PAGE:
Tuesday, 10 October 2017 12:49

Re-Enable SMBv1 in Windows 10 1709 Using MDT

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In case you have not heard, you should stop using SMB1. Not only is it 30 years old and was publicly deprecated back in 2014, it was also superseded by SMBv2 all the way back in 2007. In Windows 10, version 1709 (Fall Creators Update) and Windows Server, version 1709 (RS3), the Server Message Block version 1 (SMBv1) network protocol is no longer installed by default. The full removal has begun.

There is a caveat: while there are few valid use cases left in modern enterprises where SMB1 is still required, you may still be running a product that explicitly requires SMBv1. In my personal experience, an attempt to get rid of an outdated product, may hit a snag and the conversation with the CEO may go like this:

Security Officer: "Microsoft removed SMBv1 in the latest edition of Windows 10 because it is an older protocol and it has known security issues regarding ransomware and other malware."
CEO: "Is it possible to reinstall it?"
Security Officer: "Yes, but Microsoft strongly recommends that we do not reinstall it as SMBv1 was the main attack vector for the recent WannaCry outbreak."
CEO: "You do know I am the CEO, right?"

Case and point, SMBv1 is bad, really bad and you should never, ever reinstall it. But - if this is your only option - it is very easy to enable SMB1 in your environment during OSD. Simply add an Install Roles and Features step in your task sequence and select SMB 1.0/CIFS File Sharing Support feature.

Alternatively, run this simple PowerShell script:

# Determine where to do the logging 
$tsenv = New-Object -COMObject Microsoft.SMS.TSEnvironment 
$logPath = $tsenv.Value("LogPath")  
$logFile = "$logPath\$($myInvocation.MyCommand).log"

# Start the logging 
Start-Transcript $logFile
Write-Host "Logging to $logFile"

# Start Main Code Here

Write-Host "Enabling SMB1 optional feature."
Enable-WindowsOptionalFeature -Online -FeatureName smb1protocol -NoRestart

# Stop logging 


Thursday, 28 September 2017 07:12

Disabling SMBv1 in WinPE through MDT

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As a reader of this blog, I suspect that you, like me, are a frequent visitor to TechNet forums. Yesterday, a user posted a question on the Microsoft Deployment Toolkit (MDT) forum asking for guidance on how to disable Version 1 of the Server Message Block (SMB) protocol in MDT generated Windows PE boot images. Version 1 of the Server Message Block (SMB) protocol was developed in the early days of personal computer networking, and as Ned Pyle wrote in a blog post in September of 2016 Stop using SMB1 there are many reasons to cease using it on your networks as it is vulnerable to a man-in-the-middle attack.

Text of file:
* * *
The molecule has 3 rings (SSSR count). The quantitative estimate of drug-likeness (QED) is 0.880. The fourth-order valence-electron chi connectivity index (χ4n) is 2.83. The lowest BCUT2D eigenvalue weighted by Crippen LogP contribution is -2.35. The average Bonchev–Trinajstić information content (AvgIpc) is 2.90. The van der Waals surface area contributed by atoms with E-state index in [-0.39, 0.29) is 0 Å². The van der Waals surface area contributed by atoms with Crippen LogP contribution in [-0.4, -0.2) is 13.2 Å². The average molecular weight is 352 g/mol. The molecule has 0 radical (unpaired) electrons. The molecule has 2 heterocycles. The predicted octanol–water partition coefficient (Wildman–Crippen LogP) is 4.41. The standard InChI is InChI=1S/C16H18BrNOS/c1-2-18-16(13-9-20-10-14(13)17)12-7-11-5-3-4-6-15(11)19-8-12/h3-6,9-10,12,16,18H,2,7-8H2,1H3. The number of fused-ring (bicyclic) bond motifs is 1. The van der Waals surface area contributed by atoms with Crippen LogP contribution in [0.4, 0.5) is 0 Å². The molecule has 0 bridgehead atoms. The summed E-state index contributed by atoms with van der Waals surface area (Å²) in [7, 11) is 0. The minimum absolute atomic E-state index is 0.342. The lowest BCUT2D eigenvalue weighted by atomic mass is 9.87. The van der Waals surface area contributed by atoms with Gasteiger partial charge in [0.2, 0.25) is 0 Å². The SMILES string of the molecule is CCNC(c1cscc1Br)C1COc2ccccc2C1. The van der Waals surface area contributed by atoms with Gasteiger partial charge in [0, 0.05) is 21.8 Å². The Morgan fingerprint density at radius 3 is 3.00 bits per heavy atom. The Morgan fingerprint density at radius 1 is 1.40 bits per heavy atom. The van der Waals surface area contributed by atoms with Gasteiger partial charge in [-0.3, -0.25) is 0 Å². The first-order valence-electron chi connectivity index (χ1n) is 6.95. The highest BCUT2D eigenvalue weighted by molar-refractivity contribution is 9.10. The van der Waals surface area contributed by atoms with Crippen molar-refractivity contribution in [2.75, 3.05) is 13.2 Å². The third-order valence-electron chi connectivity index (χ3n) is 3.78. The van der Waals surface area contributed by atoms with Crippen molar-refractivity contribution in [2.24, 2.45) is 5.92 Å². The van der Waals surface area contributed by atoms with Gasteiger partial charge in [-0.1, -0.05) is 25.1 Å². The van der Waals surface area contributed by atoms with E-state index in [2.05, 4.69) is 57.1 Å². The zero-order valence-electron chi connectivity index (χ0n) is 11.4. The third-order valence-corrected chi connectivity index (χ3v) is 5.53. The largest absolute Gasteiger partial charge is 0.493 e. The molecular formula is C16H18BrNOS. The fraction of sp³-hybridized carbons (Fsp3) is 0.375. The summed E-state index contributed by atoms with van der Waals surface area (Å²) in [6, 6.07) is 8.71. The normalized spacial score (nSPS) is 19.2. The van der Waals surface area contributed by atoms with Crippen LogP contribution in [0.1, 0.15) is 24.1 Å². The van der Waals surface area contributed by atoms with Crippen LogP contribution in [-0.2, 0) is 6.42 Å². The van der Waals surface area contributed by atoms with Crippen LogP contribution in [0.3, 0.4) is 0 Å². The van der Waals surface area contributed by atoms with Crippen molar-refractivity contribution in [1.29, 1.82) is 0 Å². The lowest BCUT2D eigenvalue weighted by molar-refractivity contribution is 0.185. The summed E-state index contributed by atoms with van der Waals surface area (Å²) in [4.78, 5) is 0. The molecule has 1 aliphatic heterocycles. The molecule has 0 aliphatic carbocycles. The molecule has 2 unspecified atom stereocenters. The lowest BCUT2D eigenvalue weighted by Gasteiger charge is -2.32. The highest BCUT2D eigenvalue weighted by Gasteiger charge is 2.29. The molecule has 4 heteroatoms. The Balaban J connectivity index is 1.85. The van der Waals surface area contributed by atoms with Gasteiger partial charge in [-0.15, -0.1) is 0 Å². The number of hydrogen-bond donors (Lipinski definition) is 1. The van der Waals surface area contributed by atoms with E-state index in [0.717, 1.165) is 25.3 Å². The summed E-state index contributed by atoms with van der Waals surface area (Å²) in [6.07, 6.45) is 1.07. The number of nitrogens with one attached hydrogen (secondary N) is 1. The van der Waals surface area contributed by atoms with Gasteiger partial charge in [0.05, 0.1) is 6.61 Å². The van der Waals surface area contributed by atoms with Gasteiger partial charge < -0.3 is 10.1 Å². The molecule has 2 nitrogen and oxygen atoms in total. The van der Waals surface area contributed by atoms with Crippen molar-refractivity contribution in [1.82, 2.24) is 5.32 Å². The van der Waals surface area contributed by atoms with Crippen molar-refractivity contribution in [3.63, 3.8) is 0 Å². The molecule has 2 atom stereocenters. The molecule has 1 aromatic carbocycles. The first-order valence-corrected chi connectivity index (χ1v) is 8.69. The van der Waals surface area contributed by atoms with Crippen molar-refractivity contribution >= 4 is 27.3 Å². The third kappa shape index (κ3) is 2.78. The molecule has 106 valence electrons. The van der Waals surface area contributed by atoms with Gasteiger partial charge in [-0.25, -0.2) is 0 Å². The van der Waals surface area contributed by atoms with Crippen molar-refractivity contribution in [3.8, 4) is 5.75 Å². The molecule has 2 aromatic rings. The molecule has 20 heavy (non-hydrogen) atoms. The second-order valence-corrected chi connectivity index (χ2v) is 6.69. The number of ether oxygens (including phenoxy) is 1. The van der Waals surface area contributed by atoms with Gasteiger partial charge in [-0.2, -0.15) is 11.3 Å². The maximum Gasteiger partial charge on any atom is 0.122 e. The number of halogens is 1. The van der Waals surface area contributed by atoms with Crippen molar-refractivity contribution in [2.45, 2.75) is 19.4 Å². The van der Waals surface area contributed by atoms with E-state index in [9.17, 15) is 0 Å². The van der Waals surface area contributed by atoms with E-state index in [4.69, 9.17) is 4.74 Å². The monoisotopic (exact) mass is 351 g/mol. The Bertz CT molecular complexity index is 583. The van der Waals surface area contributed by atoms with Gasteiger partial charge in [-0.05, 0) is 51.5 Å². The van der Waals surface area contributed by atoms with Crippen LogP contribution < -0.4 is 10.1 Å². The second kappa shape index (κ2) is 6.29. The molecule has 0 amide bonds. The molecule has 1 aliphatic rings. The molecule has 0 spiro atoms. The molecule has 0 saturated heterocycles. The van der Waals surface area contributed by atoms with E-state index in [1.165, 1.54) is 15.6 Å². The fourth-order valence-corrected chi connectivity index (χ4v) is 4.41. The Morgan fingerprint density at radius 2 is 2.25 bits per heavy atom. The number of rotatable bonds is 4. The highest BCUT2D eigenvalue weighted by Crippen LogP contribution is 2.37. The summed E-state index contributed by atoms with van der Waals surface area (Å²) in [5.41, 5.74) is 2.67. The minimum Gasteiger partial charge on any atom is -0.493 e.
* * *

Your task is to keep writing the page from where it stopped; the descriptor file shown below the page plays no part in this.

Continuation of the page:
Monday, 25 September 2017 17:56

The Case of Duplicate Firmware Objects in BCD

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A few months ago a customer complained that on a Dell Optiplex 7040 MiniTower the boot menu contained multiple entries for the "Windows Boot Manager". Given that we were in the process of deploying Windows 10 client and the importance of the customer, I immediately started troubleshooting. This particular case is especially interesting because it might affect a large number of users and the vendor was not aware of the issue.

Thursday, 21 September 2017 18:39

TPM Upgrade Process on Dell & HP Systems Using MDT

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In my last blog post, I discussed clearing Trusted Platform Module (TPM) using PowerShell and MDT. This time I’m turning my attention to another issue: field upgrading TPM from 1.2 to 2.0 specification on HP and Dell systems which support discreet TPM switching.

Systems that shipped with Windows 7 from the factory will have TPM 1.2, however, most modern systems feature a firmware based component running in a trusted execution environment on a general purpose SoC, which allows discrete TPM mode switching in real time. Customers I worked with in the past couple of months and which roll out Windows 10 intend to make use of important security advantages of TPM 2.0 specification including greater crypto agility by being more flexible with respect to cryptographic algorithms, newer algorithms, which can improve drive signing and key generation performance, a more consistent experience across different implementations and a consistent dictionary attack protection guarantee.

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